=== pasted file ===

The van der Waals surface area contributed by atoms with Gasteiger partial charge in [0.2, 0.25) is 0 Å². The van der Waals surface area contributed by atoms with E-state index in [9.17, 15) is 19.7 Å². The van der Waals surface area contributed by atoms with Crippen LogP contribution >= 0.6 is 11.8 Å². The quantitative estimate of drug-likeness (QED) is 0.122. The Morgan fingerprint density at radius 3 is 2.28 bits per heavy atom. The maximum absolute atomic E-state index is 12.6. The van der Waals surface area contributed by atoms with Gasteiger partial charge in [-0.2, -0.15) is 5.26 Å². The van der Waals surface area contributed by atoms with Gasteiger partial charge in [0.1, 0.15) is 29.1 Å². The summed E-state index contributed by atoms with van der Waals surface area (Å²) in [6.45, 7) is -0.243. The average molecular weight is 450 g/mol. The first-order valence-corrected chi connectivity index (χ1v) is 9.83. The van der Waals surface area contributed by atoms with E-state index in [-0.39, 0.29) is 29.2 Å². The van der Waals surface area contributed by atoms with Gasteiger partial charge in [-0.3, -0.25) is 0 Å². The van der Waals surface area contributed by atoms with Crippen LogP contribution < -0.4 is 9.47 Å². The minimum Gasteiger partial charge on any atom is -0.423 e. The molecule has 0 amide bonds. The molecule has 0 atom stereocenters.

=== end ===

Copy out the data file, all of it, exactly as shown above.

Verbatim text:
The van der Waals surface area contributed by atoms with Gasteiger partial charge in [0.2, 0.25) is 0 Å². The van der Waals surface area contributed by atoms with E-state index in [9.17, 15) is 19.7 Å². The van der Waals surface area contributed by atoms with Crippen LogP contribution >= 0.6 is 11.8 Å². The quantitative estimate of drug-likeness (QED) is 0.122. The Morgan fingerprint density at radius 3 is 2.28 bits per heavy atom. The maximum absolute atomic E-state index is 12.6. The van der Waals surface area contributed by atoms with Gasteiger partial charge in [-0.2, -0.15) is 5.26 Å². The van der Waals surface area contributed by atoms with Gasteiger partial charge in [0.1, 0.15) is 29.1 Å². The summed E-state index contributed by atoms with van der Waals surface area (Å²) in [6.45, 7) is -0.243. The average molecular weight is 450 g/mol. The first-order valence-corrected chi connectivity index (χ1v) is 9.83. The van der Waals surface area contributed by atoms with E-state index in [-0.39, 0.29) is 29.2 Å². The van der Waals surface area contributed by atoms with Gasteiger partial charge in [-0.3, -0.25) is 0 Å². The van der Waals surface area contributed by atoms with Crippen LogP contribution < -0.4 is 9.47 Å². The minimum Gasteiger partial charge on any atom is -0.423 e. The molecule has 0 amide bonds. The molecule has 0 atom stereocenters.